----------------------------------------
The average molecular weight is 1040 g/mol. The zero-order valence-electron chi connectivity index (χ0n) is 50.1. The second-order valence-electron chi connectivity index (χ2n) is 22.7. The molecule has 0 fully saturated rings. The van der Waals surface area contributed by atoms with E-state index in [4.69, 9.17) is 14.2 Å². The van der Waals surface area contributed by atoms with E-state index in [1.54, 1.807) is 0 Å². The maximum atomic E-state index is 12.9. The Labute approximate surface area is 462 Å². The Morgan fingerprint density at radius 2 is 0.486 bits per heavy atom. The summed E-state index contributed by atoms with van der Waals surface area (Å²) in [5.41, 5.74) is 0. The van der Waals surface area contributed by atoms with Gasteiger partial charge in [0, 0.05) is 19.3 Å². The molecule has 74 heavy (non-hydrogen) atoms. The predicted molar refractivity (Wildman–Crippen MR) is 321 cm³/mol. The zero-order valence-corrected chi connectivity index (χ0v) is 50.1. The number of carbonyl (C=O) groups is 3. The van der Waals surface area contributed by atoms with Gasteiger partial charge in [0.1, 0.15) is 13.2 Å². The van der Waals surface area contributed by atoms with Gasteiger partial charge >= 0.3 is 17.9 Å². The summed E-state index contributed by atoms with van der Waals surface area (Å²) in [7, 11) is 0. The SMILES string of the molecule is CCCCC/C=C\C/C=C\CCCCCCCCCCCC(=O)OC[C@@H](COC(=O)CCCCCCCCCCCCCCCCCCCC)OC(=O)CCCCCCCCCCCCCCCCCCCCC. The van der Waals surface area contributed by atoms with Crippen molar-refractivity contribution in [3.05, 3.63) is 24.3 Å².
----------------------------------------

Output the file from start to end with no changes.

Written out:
The average molecular weight is 1040 g/mol. The zero-order valence-electron chi connectivity index (χ0n) is 50.1. The second-order valence-electron chi connectivity index (χ2n) is 22.7. The molecule has 0 fully saturated rings. The van der Waals surface area contributed by atoms with E-state index in [4.69, 9.17) is 14.2 Å². The van der Waals surface area contributed by atoms with E-state index in [1.54, 1.807) is 0 Å². The maximum atomic E-state index is 12.9. The Labute approximate surface area is 462 Å². The Morgan fingerprint density at radius 2 is 0.486 bits per heavy atom. The summed E-state index contributed by atoms with van der Waals surface area (Å²) in [5.41, 5.74) is 0. The van der Waals surface area contributed by atoms with Gasteiger partial charge in [0, 0.05) is 19.3 Å². The molecule has 74 heavy (non-hydrogen) atoms. The predicted molar refractivity (Wildman–Crippen MR) is 321 cm³/mol. The zero-order valence-corrected chi connectivity index (χ0v) is 50.1. The number of carbonyl (C=O) groups is 3. The van der Waals surface area contributed by atoms with Gasteiger partial charge in [0.1, 0.15) is 13.2 Å². The van der Waals surface area contributed by atoms with Gasteiger partial charge >= 0.3 is 17.9 Å². The summed E-state index contributed by atoms with van der Waals surface area (Å²) in [7, 11) is 0. The SMILES string of the molecule is CCCCC/C=C\C/C=C\CCCCCCCCCCCC(=O)OC[C@@H](COC(=O)CCCCCCCCCCCCCCCCCCCC)OC(=O)CCCCCCCCCCCCCCCCCCCCC. The van der Waals surface area contributed by atoms with Crippen molar-refractivity contribution in [3.05, 3.63) is 24.3 Å².